This archetype dictates that the perfect victim be a girl, white, middle class, virginal, young, cis, and straight. She is a “good girl” from a “good home”. Studies have shown that such victims generate more column inches and with more onus placed upon the perpetrator’s actions, with little information regarding the victim’s clothes, alcohol intake, sexual history etc. The name of the study escapes me, but if I can find it I will link to it later, but one study compared the media attention given to a white girl abductee and two black girls who were abducted. The two black girls together didn’t receive half of the media attention (nor police hours) the white girl did. We can see this same pattern regarding class with the media reaction to Karen Matthews and Kate McCann. Though obviously we now know the outcome of the Matthews’ case, it is still worth noting the way in which the media initially reported the case, with far more intense speculation being placed upon the general lifestyle of Matthews. Her class immediately set up the media in opposition to her.

The composition of our society means that we construct victims and villains along gendered, racial and class lines. These constructs feed into the way in which victims are treated in greater society, within the media and within the justice system. Facts rarely get in the way of the negative opinions of those who come from oppressed groups. This leads us to the point where the eventual victims and villains we are presented with, by the media and the judiciary, are often a poor reflection of reality. It would be nice to be able to be shocked by the judge’s comments regarding this young girl, but this is not the first time children have been victim blamed (as we can see in the case of childhood sexual assault in various children’s homes, and in the Rotherham grooming cases), and I am certain it will not be the last.

 

bottomfacedotcom: proud owner of lady parts: Writes, makes vulvas, swears. Past caring. Home ed. Parent of child w/ ASD ADHD. Has ME & FMS. Lucy tweets at @LUBBottom. She also has an etsy page: Little Shop of Vulvas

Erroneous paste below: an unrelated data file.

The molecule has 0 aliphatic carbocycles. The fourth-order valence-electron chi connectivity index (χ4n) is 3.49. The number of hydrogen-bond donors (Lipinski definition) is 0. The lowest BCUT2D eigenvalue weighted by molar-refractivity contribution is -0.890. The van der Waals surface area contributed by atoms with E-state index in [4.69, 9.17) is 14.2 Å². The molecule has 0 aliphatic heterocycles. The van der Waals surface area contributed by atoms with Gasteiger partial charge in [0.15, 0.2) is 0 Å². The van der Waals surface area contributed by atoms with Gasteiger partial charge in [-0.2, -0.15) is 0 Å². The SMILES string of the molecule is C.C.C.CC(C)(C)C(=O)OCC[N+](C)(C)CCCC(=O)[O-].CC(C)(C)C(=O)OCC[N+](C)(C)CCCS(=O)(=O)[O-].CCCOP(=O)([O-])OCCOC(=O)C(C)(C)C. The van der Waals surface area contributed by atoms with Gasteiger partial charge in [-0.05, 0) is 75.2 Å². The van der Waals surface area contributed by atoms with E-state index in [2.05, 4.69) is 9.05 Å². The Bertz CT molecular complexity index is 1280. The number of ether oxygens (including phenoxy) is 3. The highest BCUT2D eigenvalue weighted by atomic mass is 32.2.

The Great Big Patriarchal Shaped Elephant In The Room #RotherhamAbuse by Outspoken Redhead

(Cross-posted from Outspoken Redhead)

As if to delight news channels across the country, August vomits up the moral panic of the inquiry into child exploitation and sexual abuse in Rotherham. 1400 children abused or exploited over 17 years by abusers, some of whom were Asian males. This is a news story with perfect components:

POLITICAL DRAMA!!!! Should Labour be blamed? After all it’s a Labour Council isn’t it, and its Social Services Department is probably staffed by bearded do gooders more likely to remove a child because their parents want to take her to Sunday School than challenge Asian people.  Labour grab this chance to score endless home goals by demanding the resignation of the Police Commissioner or else they will suspend him from the party! Oh yes, that’ll show everyone.  And anyway, isn’t this the Tories fault for introducing these Commissioners roles in the first place with their £120k salaries and then finding out no one can remove them.  All of these points may or may not be true, none of them have any relevance or any prospect of making things right for the victims.

RACE AND MULTICULTURAL DRAMA!! Up pop UKIP, making sly digs about different cultural values and even sensible people mutter that this is what Islam is like, painting non Muslim White women as whores and this is where it all ends.  People who have never read the Qu’uran feel qualified to pronounce on religion, at least other people’s religion, foreign religion that doesn’t belong here. Nigel Farage must have wept with joy that a UKIP MEP in Yorkshire is Pakistani and could be wheeled out to condemn his own community.  Look, a Pakistani person thinks this is a race issue, so it must be right, just as it is when a woman condemns feminism. This makes it TRUE!

USELESS PUBLIC SERVICES DRAMA!!  Police, Councils, they’re all the same. Sitting on their gold plated pensioned arses, doing sod all except soaking up taxpayers money. Sack ’em all!  Ok, sack quite a lot of them.  Well, please for the love of God can we sack some of them so that we can all convince ourselves that this is sorted and has gone away and will never happen again?  Can’t we?  Isn’t this how it works?